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Catalogue Entry 1989

[] Box of exposed but unfixed daguerreotypes by Hugh Lee Pattinson, 1845. The ten quarter plates (4¼ x 3¼ inches) were purchased from John Egerton, the London photographic supplier who, in the same year, was prosecuted by the holder of Daguerre's patent rights, Richard Beard, for selling daguerreotype materials and tuition to amateurs. Pattinson, a metallurgical chemist specialising in the extraction from other metals of minute quantities of silver, would have a natural interest in the daguerreotype process. His photographs are portraits of his family, taken out of doors. It was common practice to return developed plates to their container, fixing and gold-toning them later, at which stage unsatisfactory images could be polished away for re-use. Three examples are exhibited in the form of modern copies. The man is presumably Pattinson himself; the indistinct image is of a young woman in a standing pose.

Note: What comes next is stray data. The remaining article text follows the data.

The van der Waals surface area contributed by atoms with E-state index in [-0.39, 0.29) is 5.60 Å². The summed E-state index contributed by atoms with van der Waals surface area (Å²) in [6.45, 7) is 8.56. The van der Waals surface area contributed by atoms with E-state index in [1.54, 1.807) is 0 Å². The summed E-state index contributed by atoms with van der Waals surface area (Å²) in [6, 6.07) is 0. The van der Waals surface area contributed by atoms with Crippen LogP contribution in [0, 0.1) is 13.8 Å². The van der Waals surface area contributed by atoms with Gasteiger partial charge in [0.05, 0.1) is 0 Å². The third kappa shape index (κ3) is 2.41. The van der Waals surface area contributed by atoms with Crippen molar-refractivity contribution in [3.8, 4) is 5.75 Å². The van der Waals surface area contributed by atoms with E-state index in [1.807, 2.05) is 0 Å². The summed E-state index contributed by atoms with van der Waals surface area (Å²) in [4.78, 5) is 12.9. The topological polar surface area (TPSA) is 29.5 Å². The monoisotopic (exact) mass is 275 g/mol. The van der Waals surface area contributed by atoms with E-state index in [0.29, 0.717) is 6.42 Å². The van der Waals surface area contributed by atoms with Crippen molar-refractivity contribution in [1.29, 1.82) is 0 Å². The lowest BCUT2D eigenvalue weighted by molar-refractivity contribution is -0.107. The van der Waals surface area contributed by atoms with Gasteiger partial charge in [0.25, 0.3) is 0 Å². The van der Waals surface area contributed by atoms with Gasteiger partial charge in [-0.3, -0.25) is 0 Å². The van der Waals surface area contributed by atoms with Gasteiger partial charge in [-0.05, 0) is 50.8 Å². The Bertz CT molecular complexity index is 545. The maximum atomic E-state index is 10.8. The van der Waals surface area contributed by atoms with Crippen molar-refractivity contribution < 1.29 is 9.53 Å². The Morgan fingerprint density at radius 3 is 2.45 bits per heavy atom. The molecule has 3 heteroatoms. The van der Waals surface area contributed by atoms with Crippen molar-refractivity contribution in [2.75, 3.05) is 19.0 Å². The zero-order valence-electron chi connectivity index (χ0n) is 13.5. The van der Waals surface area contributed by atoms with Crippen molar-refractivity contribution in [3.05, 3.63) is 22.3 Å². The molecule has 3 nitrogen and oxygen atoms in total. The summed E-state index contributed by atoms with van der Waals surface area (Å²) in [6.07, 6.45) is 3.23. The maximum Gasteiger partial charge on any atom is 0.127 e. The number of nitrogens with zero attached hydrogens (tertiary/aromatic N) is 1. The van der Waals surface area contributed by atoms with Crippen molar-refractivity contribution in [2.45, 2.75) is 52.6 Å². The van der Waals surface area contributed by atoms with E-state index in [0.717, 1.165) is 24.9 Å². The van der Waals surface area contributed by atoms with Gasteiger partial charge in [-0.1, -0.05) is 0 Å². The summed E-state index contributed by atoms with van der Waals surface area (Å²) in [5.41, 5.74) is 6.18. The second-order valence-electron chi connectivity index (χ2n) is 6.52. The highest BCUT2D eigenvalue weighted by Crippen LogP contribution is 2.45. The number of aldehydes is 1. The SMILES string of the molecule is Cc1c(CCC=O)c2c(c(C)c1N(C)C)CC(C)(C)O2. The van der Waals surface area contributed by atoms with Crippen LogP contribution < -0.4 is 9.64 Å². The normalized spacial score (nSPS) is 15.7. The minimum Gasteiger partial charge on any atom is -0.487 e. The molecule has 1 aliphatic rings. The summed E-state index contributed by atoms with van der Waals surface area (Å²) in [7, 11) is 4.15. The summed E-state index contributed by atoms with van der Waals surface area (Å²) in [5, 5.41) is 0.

[From the exhibition booklet Photography 150: Images from the First Generation (Oxford: Museum of the History of Science, 1989)]

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